Face masks are now required in airplane flights to help curb the spread of the virus, and unfortunately, requiring people to mask up in planes sometimes results to ugly confrontations.
Since the coronavirus pandemic began, flight attendants and crew members have reported more than 200 incidents to the federal government that they were harassed or threatened over in-flight mask policies.
In one situation, a flight attendant said that there are four passengers who would not keep their masks on harassed her over what they called “a simple mask issue.” The incident got so tense that the aircraft had to return to its gate.
In another case, a passenger who kept removing his mask rolled his eyes and yelled at a flight attendant, saying “SHUT UP!”
Other flight attendants have been met with passive-aggressive behaviors of defiance.
One flight attendant said a passenger refused to put his mask back on after the in-flight beverage service despite multiple warnings. The passenger told the crew, “Well, if I hold my water bottle, I cannot wear my mask, right?” He then sipped water slowly for the rest of the flight, exploiting a policy that allows passengers to remove their masks while actively eating or drinking.
When airline companies issued mandatory mask policies to keep their business operating, the task of enforcing them often falls to flight attendants.
In the US, where such a basic safety measure against Covid-19 is highly politicized, that task can be challenging and can be dangerous.
Allie Malis, a flight attendant for American Airlines and a government affairs representative for the Association of Professional Flight Attendants said:
“Enforcing mass compliance has been one of the most difficult parts of our job. We’re considered essential workers, but there’s no hazard pay or anything like that.”
While airlines and crew members note that the majority of passengers do obey mask policies, flight attendant unions say their members regularly encounter passengers who respond with belligerence, verbal threats, and even physical assault.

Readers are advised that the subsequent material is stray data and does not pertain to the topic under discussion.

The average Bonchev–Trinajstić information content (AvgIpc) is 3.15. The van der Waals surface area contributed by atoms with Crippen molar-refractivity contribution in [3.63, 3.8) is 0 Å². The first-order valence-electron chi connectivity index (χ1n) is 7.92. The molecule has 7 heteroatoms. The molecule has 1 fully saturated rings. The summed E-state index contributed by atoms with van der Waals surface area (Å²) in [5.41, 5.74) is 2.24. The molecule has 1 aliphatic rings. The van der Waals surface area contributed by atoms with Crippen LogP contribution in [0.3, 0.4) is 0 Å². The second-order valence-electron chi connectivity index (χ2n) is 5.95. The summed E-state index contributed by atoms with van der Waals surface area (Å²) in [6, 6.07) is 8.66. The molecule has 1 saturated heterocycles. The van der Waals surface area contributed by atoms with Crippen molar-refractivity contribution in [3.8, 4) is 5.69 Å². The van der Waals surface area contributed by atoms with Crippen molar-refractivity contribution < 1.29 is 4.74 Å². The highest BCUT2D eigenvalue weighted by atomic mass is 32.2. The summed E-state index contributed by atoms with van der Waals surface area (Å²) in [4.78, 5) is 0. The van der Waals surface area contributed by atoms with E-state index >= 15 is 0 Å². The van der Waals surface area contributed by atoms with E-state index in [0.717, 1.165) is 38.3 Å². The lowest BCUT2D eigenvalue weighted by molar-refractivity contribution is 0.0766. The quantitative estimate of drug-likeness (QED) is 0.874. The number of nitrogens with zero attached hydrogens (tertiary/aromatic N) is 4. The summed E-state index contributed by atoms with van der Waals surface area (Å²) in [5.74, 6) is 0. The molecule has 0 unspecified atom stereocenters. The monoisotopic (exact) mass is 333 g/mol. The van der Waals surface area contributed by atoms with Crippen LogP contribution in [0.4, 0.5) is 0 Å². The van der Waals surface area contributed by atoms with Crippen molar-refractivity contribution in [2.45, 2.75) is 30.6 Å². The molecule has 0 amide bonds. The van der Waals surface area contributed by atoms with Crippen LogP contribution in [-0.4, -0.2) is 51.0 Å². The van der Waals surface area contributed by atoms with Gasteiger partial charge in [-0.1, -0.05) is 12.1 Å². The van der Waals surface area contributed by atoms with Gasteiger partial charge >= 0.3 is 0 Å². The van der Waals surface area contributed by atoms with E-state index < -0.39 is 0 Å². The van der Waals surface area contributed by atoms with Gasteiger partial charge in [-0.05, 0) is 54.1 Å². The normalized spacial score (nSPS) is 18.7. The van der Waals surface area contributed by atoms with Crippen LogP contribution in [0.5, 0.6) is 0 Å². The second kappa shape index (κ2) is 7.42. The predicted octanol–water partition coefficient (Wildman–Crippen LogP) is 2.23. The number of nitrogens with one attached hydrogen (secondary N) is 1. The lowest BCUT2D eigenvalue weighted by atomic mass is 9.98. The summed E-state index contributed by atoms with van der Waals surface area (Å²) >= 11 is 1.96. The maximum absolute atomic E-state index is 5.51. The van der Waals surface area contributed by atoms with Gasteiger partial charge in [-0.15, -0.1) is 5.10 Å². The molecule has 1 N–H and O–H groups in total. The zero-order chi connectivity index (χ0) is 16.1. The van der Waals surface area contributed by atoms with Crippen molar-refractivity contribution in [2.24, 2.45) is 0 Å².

Without federal mask regulations, many airline crews felt there was little they could do to ensure compliance or protect themselves at least against backlash and aggression.
This situation has changed when President Joe Biden issued an executive order on Thursday directing federal agencies to require masks in airports and on airplanes, trains, ferries, buses, and other public transportation.
This news is welcomed by the flight attendants.
The incident became so troubling that the Federal Aviation Administration (FAA) recently announced it would adopt a stricter approach in dealing with unruly passengers.
According to FAA, thought March 20, 2021, passengers who assault, threaten, intimidate or interfere with airline crew members can face fines of as much as $35,000 and even imprisonment.
“We have zero tolerance for threatening or violent behavior by passengers, and we will take the strongest possible enforcement action against any passenger who engages in it,” FAA Administrator Steve Dickson said in a video message last week.